Ubiquitous Russian military analyst Pavel Felgenhauer reports for the Jamestown Foundation (hat tip: Johnson’s Russia List) that wildfires near Kolomna may have devastated Russia’s naval aviation by destroying vital logistic and technical resources. I’m familiar with the concept of naval bases far from open water, given that I grew up not far from Crane Naval Weapons Station. Nonetheless, the thought of non-shipboard fires affecting naval operations is a little disconcerting:
An Internet news site, lifenews.ru, first reported that on July 29, flames tore through a secret naval airbase in Kolomna, 100 kilometers (km) south-east of Moscow, destroying up to 200 aircraft worth 20 billion rubles ($600 million). Initially, the defense ministry tried to cover up the story by first declaring it to be erroneous, and then admitting that it was not an “airbase,” but logistic base office buildings, warehouses with unneeded equipment and vehicles were destroyed without any loss of life (ITAR TASS, August 3). It was later reported that the base in question Central Air and Technical naval base (also known as base 2512) has been used for 60 years to supply the entire naval aviation force with avionics, armaments, jet engines and other essential equipment (Interfax, August 3).
Medvedev did not elaborate about the equipment lost at base 2512, but implied “the consequences were heavy,” and that it was a result of “criminal negligence.” Medvedev officially reprimanded the Commander of the Russian Navy, Admiral Vladimir Vysotsky, and his First Deputy and Chief of Naval Staff, Admiral Alexander Tatarinov. Medvedev fired the Russian navy’s Chief of Logistics, Rear Admiral Sergei Sergeyev, and the Chief of Naval aviation, Major-General Nikolai Kuklev. Medvedev ousted three colonels: the commandant of 2512 base and two of Kuklev’s deputies. Under orders from Medvedev, Defense Minister, Anatoly Serdyukov, ousted five officers that served at base 2512 (Kommersant, August 5). Medvedev declared that further dismissals were possible later, after the entire crisis is finally defused (www.news.kremlin.ru, August 4).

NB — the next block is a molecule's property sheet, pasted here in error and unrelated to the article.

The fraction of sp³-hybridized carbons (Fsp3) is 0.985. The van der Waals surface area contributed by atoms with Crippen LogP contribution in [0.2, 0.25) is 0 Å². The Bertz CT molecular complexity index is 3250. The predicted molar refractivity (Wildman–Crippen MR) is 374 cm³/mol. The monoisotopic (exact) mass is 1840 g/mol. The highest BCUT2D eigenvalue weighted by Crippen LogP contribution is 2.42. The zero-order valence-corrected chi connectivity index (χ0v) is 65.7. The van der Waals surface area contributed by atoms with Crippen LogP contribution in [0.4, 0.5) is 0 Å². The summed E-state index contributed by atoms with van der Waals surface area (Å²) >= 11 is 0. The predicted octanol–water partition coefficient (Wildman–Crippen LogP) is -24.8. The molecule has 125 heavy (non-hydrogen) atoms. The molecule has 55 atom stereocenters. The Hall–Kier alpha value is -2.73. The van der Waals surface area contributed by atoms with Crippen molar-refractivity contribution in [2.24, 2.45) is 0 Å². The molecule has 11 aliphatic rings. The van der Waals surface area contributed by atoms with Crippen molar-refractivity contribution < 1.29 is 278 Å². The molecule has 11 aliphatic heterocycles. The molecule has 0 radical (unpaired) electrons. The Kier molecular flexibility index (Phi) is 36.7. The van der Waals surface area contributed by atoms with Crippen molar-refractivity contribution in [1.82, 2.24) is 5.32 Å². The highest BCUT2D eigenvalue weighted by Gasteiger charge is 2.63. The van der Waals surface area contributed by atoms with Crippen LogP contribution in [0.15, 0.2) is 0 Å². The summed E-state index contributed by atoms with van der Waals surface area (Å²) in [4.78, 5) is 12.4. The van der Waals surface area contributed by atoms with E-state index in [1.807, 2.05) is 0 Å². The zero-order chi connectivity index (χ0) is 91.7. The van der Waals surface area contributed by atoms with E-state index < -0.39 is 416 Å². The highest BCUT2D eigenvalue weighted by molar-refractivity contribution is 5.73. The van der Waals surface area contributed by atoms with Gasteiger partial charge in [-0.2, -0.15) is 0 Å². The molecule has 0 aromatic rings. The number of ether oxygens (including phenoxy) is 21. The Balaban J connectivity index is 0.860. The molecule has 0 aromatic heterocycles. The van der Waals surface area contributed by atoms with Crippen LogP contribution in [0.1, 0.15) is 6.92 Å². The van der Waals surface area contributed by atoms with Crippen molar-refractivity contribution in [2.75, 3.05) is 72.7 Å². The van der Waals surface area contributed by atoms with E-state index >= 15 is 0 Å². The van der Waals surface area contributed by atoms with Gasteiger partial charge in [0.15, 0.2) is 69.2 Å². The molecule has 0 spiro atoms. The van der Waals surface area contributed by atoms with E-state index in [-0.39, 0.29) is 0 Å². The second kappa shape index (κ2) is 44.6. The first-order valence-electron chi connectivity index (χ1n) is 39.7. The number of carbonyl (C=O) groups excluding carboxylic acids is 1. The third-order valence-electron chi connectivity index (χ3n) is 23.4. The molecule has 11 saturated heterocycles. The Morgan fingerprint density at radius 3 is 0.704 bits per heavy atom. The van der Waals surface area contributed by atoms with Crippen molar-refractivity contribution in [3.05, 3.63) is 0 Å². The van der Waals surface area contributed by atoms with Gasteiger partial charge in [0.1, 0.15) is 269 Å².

The severity of the punishment handed out by Medvedev for a fire at a supply base that did not involve any human casualties surely reflects his overall anger, but also would indicate a large quantity of essential equipment was lost. The replacement of supplies lost at base 2512 could require billions of rubles, years of effort and, in some cases, may be simply impossible as the crisis in Russia’s defense industry has made the production of some essential components virtually impossible. Elements of Russian naval aviation could be grounded for a long time and maybe indefinitely, including the Su-33 jet fighters on Russia’s only aircraft carrier, the Kuznetsov. The Su-33 is no longer produced and reportedly at least four new Su-33 jet engines were destroyed at base 2512 (Vedomosti, August 5). The 2512 base contained 65,000 tons of equipment, which might have been entirely destroyed. An airborne forces supply base (3370) was damaged by fire near the 2512 base, but its losses seem less significant (Kommersant, August 4).
The AP is reporting this morning that a Tupolev-154 carrying the President of Poland, Lech Kaczynski, his wife, and some of the country’s highest military and civilian leaders crashed in heavy fog while trying to land at a military airport in Smolensk, Russia.
On board were the army chief of staff, national bank president, deputy foreign minister, army chaplain, head of the National Security Office, deputy parliament speaker, civil rights commissioner and at least two presidential aides and three lawmakers, the Polish foreign ministry said.
Ninety-six people are said to have died in the crash. The President and other state officials were en route to events marking the seventieth-anniversary of the Katyn massacre.
For an early report on the story, click here.
UPDATE @ 9:21 am CST: RIA Novosti is reporting that human error was the cause of the crash. The death toll is now estimated to be as high as 132.